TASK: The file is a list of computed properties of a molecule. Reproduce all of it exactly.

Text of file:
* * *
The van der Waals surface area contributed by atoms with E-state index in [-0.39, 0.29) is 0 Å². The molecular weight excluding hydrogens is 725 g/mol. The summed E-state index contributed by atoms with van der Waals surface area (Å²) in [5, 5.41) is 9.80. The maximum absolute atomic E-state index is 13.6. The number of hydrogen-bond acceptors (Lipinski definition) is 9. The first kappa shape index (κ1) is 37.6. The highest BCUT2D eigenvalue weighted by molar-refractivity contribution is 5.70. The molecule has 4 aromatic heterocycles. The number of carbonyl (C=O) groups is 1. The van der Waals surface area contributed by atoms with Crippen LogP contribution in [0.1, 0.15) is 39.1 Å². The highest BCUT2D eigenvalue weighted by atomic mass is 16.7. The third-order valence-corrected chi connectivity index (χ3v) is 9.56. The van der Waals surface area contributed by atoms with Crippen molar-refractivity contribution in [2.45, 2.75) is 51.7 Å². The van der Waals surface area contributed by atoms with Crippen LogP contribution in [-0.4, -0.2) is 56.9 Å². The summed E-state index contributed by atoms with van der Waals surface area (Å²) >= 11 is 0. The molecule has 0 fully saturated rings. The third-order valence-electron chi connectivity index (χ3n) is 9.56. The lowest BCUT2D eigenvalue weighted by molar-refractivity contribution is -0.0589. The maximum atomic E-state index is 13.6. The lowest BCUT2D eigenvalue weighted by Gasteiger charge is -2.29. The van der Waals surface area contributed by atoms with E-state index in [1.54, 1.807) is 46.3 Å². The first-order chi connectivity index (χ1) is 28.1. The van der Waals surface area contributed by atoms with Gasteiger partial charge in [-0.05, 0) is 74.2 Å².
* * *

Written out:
The van der Waals surface area contributed by atoms with E-state index in [-0.39, 0.29) is 0 Å². The molecular weight excluding hydrogens is 725 g/mol. The summed E-state index contributed by atoms with van der Waals surface area (Å²) in [5, 5.41) is 9.80. The maximum absolute atomic E-state index is 13.6. The number of hydrogen-bond acceptors (Lipinski definition) is 9. The first kappa shape index (κ1) is 37.6. The highest BCUT2D eigenvalue weighted by molar-refractivity contribution is 5.70. The molecule has 4 aromatic heterocycles. The number of carbonyl (C=O) groups is 1. The van der Waals surface area contributed by atoms with Crippen LogP contribution in [0.1, 0.15) is 39.1 Å². The highest BCUT2D eigenvalue weighted by atomic mass is 16.7. The third-order valence-corrected chi connectivity index (χ3v) is 9.56. The van der Waals surface area contributed by atoms with Crippen molar-refractivity contribution in [2.45, 2.75) is 51.7 Å². The van der Waals surface area contributed by atoms with Crippen LogP contribution in [-0.4, -0.2) is 56.9 Å². The summed E-state index contributed by atoms with van der Waals surface area (Å²) >= 11 is 0. The molecule has 0 fully saturated rings. The third-order valence-electron chi connectivity index (χ3n) is 9.56. The lowest BCUT2D eigenvalue weighted by molar-refractivity contribution is -0.0589. The maximum atomic E-state index is 13.6. The lowest BCUT2D eigenvalue weighted by Gasteiger charge is -2.29. The van der Waals surface area contributed by atoms with E-state index in [1.54, 1.807) is 46.3 Å². The first-order chi connectivity index (χ1) is 28.1. The van der Waals surface area contributed by atoms with Gasteiger partial charge in [-0.05, 0) is 74.2 Å².